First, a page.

Importance of the Cervical Capsular Joint Cartilage Geometry on Head and Facet Joint Kinematics Assessed in a Finite Element Neck Model.
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Finite element human neck models (NMs) aim to predict neck response and injury at the tissue level; however, contemporary models are most often assessed using global response such as head kinematics. Additionally, many NM are developed from subject-specific imaging with limited soft tissue resolution in small structures such as the facet joints in the neck. Such details may be critical to enable NM to predict tissue-level response. In the present study, the capsular joint cartilage (CJC) geometry in a contemporary NM was enhanced (M50-CJC) based on literature data. The M50-CJC was validated at the segment and full neck levels and assessed using relative facet joint kinematics (FJK), capsular ligament (CL) and intervertebral disc (IVD) strains, and head kinematics in frontal and rear impact. The validation ratings at the segment level increased from 0.60 to 0.64, with improvements for modes of deformation associated with the facet joints, while no difference was noted at the head kinematic level. The improved CJC led to increased FJK rotation and IVD strain, attributed to the reduced facet joint gap. Further enhancements of the capsular joint representation or a link between the FJK and CL injury risk are recommended. Enhancements at the tissue level demonstrated a large effect on surrounding tissues, but were not apparent in global metrics such as head kinematics. This study demonstrated that a biofidelic and detailed geometrical representation of the CJC contributes significantly to the predicted joint response, which is critical to investigate neck injury risk at the tissue level.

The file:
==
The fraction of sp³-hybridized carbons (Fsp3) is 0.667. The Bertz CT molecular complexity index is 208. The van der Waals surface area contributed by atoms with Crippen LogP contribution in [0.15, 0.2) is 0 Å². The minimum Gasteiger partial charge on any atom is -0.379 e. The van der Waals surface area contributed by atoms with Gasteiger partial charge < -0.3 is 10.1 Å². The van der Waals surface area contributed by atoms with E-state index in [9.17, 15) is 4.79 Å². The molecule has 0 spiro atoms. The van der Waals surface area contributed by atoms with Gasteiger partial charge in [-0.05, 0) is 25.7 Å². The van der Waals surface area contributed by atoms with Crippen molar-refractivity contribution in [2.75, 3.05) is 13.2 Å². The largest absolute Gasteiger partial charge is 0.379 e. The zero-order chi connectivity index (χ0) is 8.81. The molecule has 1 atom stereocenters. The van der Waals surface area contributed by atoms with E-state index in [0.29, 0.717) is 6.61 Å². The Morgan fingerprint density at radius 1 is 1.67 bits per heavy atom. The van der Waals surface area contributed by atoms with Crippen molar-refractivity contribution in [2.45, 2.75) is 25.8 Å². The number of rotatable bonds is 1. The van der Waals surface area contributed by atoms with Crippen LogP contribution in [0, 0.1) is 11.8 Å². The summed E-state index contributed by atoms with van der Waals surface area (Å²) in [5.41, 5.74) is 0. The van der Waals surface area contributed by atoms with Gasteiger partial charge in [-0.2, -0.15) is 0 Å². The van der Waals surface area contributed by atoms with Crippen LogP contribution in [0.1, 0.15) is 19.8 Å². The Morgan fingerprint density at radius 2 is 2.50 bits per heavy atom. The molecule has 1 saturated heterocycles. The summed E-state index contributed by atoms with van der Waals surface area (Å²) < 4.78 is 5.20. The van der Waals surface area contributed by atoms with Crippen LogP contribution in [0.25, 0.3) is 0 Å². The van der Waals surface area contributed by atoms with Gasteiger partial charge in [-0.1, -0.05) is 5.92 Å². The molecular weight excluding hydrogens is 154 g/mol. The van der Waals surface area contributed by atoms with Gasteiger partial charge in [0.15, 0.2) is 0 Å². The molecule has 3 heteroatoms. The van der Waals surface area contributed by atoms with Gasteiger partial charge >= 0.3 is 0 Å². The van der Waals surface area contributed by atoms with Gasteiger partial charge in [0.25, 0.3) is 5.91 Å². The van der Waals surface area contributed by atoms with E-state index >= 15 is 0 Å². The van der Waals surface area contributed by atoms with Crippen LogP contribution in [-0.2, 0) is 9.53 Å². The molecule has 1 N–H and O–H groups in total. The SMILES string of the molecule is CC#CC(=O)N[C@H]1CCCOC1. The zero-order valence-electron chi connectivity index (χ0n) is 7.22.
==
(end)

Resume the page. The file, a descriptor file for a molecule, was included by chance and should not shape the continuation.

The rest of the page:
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Miguel Corrales, Duane Cronin (2021). Importance of the Cervical Capsular Joint Cartilage Geometry on Head and Facet Joint Kinematics Assessed in a Finite Element Neck Model.. UWSpace. http://hdl.handle.net/10012/19385